Few people work harder than teachers, who dedicate their lives to educating our children. Traditionally, teachers have been able to achieve a secure retirement with a defined benefit pension, but that isn’t the case for many charter school teachers in Louisiana.

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Retirement security of charter school teachers is often overlooked. In 20 states that authorize charter schools — including Louisiana — schools are given a choice between participating in a public pension plan or offering an alternative. According to a new report from the National Public Pension Coalition, a majority of charters in Louisiana are opting out of the Teachers Retirement System of Louisiana. This threatens the retirement security of charter school teachers.

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Louisiana state law recognizes five types of public charter schools. Only one of those five types of charter schools must participate in TRSL. Only 29 percent of charter schools in Louisiana are participating in TRSL, with other schools offering a defined contribution plan, either a 401(k) or a 403(b). Some charters, however, offer no retirement plan at all to their employees.

Public pensions are traditionally offered to public school teachers because they promote a stable workforce. This is beneficial to schools because teachers increase in effectiveness over time. A recent study from the Economic Policy Institute reports that teacher turnover is twice as high at charter schools as at traditional public schools. This turnover is harmful to students, who are unable to learn from experienced and effective teachers.

Unlike pensions, defined contribution plans are inherently risky and inadequate. They were never intended to be the primary retirement savings plan for working families. Instead, they were meant to be a supplement for Social Security and traditional pensions. My report compares the benefits a hypothetical teacher could earn through TRSL with those they could earn through an alternative retirement plan. I found that a teacher in a defined contribution plan would earn far less than one in the pension plan.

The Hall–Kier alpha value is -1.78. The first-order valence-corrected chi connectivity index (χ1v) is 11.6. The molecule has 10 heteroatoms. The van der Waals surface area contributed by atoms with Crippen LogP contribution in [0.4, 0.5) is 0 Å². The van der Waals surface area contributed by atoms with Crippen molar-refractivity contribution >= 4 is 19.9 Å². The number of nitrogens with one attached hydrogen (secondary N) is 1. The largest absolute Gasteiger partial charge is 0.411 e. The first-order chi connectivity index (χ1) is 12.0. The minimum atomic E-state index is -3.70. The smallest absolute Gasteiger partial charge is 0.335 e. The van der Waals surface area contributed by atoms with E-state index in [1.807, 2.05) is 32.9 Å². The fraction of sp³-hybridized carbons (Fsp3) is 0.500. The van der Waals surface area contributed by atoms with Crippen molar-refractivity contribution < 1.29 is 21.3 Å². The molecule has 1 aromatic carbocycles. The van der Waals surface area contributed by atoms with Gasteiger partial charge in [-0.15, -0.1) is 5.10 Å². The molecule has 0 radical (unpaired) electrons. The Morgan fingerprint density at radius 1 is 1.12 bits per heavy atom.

Even after making generous assumptions which assume the teacher takes advantage of the full employer contribution over a 35 year career, earns six percent annual returns, and does not take any withdrawals from the retirement account, this charter teacher would only be able to replace 55 percent of their income in retirement compared to replacing 86 percent through TRSL.

At a time of widespread financial anxiety, working people need the retirement security of a traditional pension. Louisiana charter schools do a disservice to their teachers when they choose not to participate in the TRSL. It’s time for a real debate about how best to provide for charter school teachers’ retirement needs.

Tyler Bond

program manager, National Public Pension Coalition

Washington, D.C.